Hello, Friend!


We, as humans, are social creatures. There is no denying the fact we like to interact and socialize with others. We long for a friendship we can value.

“I’ll be there for you, when the rain starts to pour.” These lyrics began each episode of the popular sitcom Friends. Perhaps its popularity was due to having some truth in the fiction: (a) friends can be a proxy family for young people, offering invaluable advice, support, and companionship; (b) friends can be of the same or opposite sex, but these two types of friendship work differently; (c) friends may be involved in the relationship without feelings and commitment, but may also become involved romantically; (d) friendships are central to the lives of emerging adults, especially those who are single and not in a serious romantic relationship; and (e) friends help people to figure themselves out and influence their behavior, potentially for both good and bad.

Why Do Friendships Matter to Children?

‘Childhood friendship brings lifelong benefits. Our studies reveal that children who make just one close friend are far less likely to be lonely and depressed as adults, and are more likely to enjoy successful romantic relationships in later life,’ says Dr. Cynthia Erdley of the University of Maine, co-author of The Role Of Friendship In Psychological Adjustment. Friendships help us learn about ourselves; we get more honest feedback than we do from family, says Dr. Elizabeth Hartley Brewer, author of Making Sense Of Your Child’s Friendships. ‘This is especially important when children reach the age of seven or eight and undergo important cognitive changes, which result in them developing their own sense of identity separately from their families. Effectively they are thinking: This is who I think I am. Do you like me? Have I got me right?’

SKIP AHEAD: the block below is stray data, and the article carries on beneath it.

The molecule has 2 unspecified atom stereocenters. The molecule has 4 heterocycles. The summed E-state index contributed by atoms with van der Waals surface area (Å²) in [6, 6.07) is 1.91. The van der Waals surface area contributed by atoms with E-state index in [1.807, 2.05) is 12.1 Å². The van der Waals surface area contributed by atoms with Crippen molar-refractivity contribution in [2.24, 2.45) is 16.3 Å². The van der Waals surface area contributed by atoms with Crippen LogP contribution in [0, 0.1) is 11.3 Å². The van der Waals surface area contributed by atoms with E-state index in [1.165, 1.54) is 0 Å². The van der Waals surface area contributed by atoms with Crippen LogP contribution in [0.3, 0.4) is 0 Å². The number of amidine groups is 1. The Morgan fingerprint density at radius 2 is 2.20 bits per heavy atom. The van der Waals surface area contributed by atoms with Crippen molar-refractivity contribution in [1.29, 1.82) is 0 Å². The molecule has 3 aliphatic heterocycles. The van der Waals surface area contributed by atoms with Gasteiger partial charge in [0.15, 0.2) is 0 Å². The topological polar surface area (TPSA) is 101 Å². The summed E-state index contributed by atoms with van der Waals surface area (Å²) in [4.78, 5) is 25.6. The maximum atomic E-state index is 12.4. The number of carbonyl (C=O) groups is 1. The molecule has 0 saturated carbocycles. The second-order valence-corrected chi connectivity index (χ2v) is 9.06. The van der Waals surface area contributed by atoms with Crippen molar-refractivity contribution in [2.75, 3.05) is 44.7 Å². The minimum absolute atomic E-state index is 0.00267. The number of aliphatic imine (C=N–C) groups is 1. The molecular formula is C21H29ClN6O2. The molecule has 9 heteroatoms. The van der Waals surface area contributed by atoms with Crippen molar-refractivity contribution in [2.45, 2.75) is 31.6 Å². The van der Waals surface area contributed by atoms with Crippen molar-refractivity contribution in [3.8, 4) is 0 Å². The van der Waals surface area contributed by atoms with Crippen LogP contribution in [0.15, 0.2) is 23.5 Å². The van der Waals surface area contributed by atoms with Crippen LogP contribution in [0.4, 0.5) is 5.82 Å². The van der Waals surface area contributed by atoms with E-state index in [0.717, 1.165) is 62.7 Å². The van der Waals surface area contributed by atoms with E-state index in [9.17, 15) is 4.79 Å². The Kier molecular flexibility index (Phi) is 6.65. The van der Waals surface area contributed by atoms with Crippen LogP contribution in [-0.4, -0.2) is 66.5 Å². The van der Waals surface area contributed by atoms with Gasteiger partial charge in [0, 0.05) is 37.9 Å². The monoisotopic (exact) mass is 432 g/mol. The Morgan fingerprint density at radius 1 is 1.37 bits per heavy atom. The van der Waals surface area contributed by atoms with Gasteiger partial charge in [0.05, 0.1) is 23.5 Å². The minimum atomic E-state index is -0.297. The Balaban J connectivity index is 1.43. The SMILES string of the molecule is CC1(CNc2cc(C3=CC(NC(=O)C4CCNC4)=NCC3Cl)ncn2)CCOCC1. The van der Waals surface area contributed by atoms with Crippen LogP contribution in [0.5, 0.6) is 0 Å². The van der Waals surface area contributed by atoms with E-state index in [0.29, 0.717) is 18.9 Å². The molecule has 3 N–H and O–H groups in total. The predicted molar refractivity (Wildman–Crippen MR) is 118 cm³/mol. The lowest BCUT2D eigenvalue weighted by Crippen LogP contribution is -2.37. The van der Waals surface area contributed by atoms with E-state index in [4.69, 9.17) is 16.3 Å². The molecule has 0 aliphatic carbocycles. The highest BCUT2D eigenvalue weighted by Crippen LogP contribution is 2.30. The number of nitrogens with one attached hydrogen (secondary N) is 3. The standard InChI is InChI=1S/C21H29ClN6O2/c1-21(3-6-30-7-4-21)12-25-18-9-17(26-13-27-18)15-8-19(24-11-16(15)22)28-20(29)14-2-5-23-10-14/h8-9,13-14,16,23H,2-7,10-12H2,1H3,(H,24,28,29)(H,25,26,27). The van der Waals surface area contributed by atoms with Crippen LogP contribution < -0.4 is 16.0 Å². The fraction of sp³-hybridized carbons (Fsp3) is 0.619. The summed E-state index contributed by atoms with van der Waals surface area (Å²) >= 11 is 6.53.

What Children Can Do?

Here are some capabilities that are expected to be able to do by your child while he is socializing: communicate with new people; create an atmosphere of interaction that is not awkward, even can work together; introducing the values ​​he gained from home to his new environment; happy to share with his friends.

When to Intervene?

Even in cases where a child is aggressive towards other children, parents can help enormously by making efforts to raise their child’s confidence at home, for example by praising them and asking their opinion,’ says Hartley Brewer. For shy children, give them some icebreakers: a line to say to other children or small toys to show when they play together. Finally, it pays to be aware of how your own experiences of early friendships might affect your attitude as a parent.

Erdley found that mothers who were shy children tend to make a concerted effort to empower their children in friendships. ‘They provide lots of social opportunities and help their children if they are experiencing difficulties. Conversely, children whose parents were very socially confident tend to suffer because their parents tend to adopt the attitude of “I found it easy; my child will, too”.’

From a very young age in school to when we start working, we are put into situations where we are exposed to a whole new world beyond the confines of our homes. Our personalities are molded by the many people we meet and interact with, on a daily basis. By living in diverse societies, the issue with choosing the right friend and companions is a challenging endeavor. Choosing the right companion are essential.

It is necessity to surround ourselves with good people; people who share the same values and beliefs, in order to create the foundations of a successful friendship. Companionship and friendship is important in one’s life.  

Source: https://issuu.com/kenwilsonmax/docs/chicken_issue_7_395x295_lowrez; https://issuu.com/dawahprjct/docs/ilma_magazine_novdec_2015_issue_16; https://www.psychologies.co.uk/secret-world-children%E2%80%99s-friendships; http://www.faithformationlearningexchange.net/uploads/5/2/4/6/5246709/friends__friendships_in_emerging_adulthood_-_barry.pdf

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